Skip to Accessibility Tools Skip to Content Skip to Footer
a woman looks disheveled as a money looks curiously up at her

Life Is a Funny Monkey

My Aunt Olivia used to say, “Life is a funny Monkey.” Growing up, I didn’t really understand what that meant. But as the years passed, I came to understand that saying clearer than ever.

What it meant was that you can be strolling along in life—and out of nowhere—life will throw you a curveball that will take your breath away.

I’ve had many storms in my life that I have weathered rather well; however, there have been a few that have taken my breath away and left me emotionally paralyzed.

How one weathers the storm

Cancer and lupus and other health challenges have caused me to stumble on several occasions. It’s difficult to feel horrible every single day. It’s heart-wrenching to have chronic pain be your daily alarm clock.

However, regardless of the health challenges, I face them daily with the grace of a woman and not with the grief of a child.

Last night, I was a witness to a storm, one that I would say would be a category six. A dear friend of mine had been on my mind. I called her job, and they said that she was on vacation. The moment I heard those words I knew that it was a lie.

I called her, and there was no answer; so, I emailed her. At 10:01, as I was taking a stroll through Instagram, a message from her popped up.

In my email, I explained to her that the moment I heard that she was on vacation, I knew that it was a lie. She laughed, and the words that followed crashed into my heart like a head-on collision. The heaviness of the information caused an overflow of tears.

A category six storm

“They were lying,” she said, and followed that up with a LOL and then, “I was diagnosed with Breast Cancer,” followed her LOL. “Call Me.”

As I picked up the phone to call her I became panic-stricken with the burden of knowledge that a record-setting category 6 storm was brewing, and I wasn’t sure how devastating it would be.

As she answered the phone, I could tell that the tear-jerking thunderstorm had already begun. She spoke in a raspy whisper and said, “Hi Max, how are you doing?” I said, “No, how are you doing?” With a tear-flooded voice, she uttered, “I have breast cancer, and I’m not going to make it.”

My heart fluttered and the tears flowed. Windshield wipers large enough to handle a Mack truck couldn’t clear my now-cloudy vision.

I cried for three reasons: For her, for her family, and for the gaping hole that I knew would be left in her parent’s hearts. She is the apple of everyone’s eye. She never met a stranger, she has a heart of gold. She’s just a solid person. She has been with me throughout my entire cancer journey.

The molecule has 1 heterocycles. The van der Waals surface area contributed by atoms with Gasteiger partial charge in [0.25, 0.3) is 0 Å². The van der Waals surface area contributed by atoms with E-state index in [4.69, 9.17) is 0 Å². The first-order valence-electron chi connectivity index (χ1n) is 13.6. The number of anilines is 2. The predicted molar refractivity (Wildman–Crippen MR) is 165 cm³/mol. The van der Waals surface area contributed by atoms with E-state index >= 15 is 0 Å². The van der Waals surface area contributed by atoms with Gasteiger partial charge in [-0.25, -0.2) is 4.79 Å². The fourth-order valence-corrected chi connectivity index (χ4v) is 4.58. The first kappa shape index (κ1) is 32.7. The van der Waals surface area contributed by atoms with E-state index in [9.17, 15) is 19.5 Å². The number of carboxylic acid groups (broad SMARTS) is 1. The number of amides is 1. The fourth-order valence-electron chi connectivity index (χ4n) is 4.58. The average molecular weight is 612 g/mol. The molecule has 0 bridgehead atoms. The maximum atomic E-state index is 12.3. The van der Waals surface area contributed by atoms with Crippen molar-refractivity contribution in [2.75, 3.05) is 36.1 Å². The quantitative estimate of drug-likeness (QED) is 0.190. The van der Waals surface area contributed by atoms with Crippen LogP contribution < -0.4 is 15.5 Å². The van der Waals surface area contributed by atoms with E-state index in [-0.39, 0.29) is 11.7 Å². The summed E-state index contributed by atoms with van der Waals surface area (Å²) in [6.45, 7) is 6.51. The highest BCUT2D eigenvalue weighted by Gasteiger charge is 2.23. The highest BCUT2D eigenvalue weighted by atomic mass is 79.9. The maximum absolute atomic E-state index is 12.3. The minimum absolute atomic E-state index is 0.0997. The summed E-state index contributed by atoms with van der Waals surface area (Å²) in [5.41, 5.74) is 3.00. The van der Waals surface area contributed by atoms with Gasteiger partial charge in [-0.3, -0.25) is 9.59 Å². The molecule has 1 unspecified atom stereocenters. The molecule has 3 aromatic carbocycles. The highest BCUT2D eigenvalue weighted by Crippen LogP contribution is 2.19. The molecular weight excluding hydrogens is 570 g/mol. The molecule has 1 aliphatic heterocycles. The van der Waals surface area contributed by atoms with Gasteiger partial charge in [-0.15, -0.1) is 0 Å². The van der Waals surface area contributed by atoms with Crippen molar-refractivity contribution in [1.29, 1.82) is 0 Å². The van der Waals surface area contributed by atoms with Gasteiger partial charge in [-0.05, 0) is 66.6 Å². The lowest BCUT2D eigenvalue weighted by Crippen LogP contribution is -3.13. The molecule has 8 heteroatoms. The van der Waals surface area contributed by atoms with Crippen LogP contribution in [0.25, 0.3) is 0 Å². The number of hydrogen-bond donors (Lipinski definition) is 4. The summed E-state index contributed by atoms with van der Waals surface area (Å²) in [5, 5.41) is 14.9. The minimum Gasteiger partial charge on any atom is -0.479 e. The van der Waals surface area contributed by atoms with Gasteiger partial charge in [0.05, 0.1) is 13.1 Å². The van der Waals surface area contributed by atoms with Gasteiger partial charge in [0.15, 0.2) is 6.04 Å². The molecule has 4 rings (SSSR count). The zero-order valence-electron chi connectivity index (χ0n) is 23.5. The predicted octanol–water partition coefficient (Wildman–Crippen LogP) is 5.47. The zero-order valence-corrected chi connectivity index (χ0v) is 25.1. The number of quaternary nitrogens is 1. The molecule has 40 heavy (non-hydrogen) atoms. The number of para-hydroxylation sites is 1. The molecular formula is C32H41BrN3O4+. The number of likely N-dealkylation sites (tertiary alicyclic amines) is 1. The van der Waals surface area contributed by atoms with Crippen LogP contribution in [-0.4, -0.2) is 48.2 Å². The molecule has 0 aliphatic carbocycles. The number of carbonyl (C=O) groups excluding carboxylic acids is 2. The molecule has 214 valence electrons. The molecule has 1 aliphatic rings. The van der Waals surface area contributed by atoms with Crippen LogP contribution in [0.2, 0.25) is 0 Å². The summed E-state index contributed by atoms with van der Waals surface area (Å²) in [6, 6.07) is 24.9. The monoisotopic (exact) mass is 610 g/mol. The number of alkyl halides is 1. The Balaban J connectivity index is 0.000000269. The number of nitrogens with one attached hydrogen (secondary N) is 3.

As I spoke with her, we laughed, we cried (and I’m not really big on crying out loud but I did). As we hung up, she requested that I call her today, and I will.

Three takeaways from the storm

However, after speaking with her, I thought about three things. First, I thought about how fragile life is and how we allow things with little to no substance to consume us. We allow the stuff that doesn’t fertilize anything to cover our lives, and we act as if we don’t smell the stench.

Second, I thought about how we hold onto our dreams with the jaws of life, waiting for the perfect timing, the money, the connections, and we just wait. Sometimes we wait so long that our dreams turn into bones, and the bones turn into dust, and we wither away. Many have taken their dreams to their graves. There are countless dreams buried in cemeteries. Stop dreaming and start doing.

Third, I thought about this deadly disease that is taking lives quicker than a popsicle melts. I thought about how many people this year alone that have called me to talk about their diagnoses and to ask how they should proceed moving forward.

Life’s curveballs

Life is throwing curveballs that we may not be able to hit. Don’t allow foolishness, fear, or finances to stop you from doing whatever you desire to do in life.

Life is fleeting, and life is a funny monkey. So, live it to the fullest.

This article represents the opinions, thoughts, and experiences of the author; none of this content has been paid for by any advertiser. The AdvancedBreastCancer.net team does not recommend or endorse any products or treatments discussed herein. Learn more about how we maintain editorial integrity here.

Comments

Poll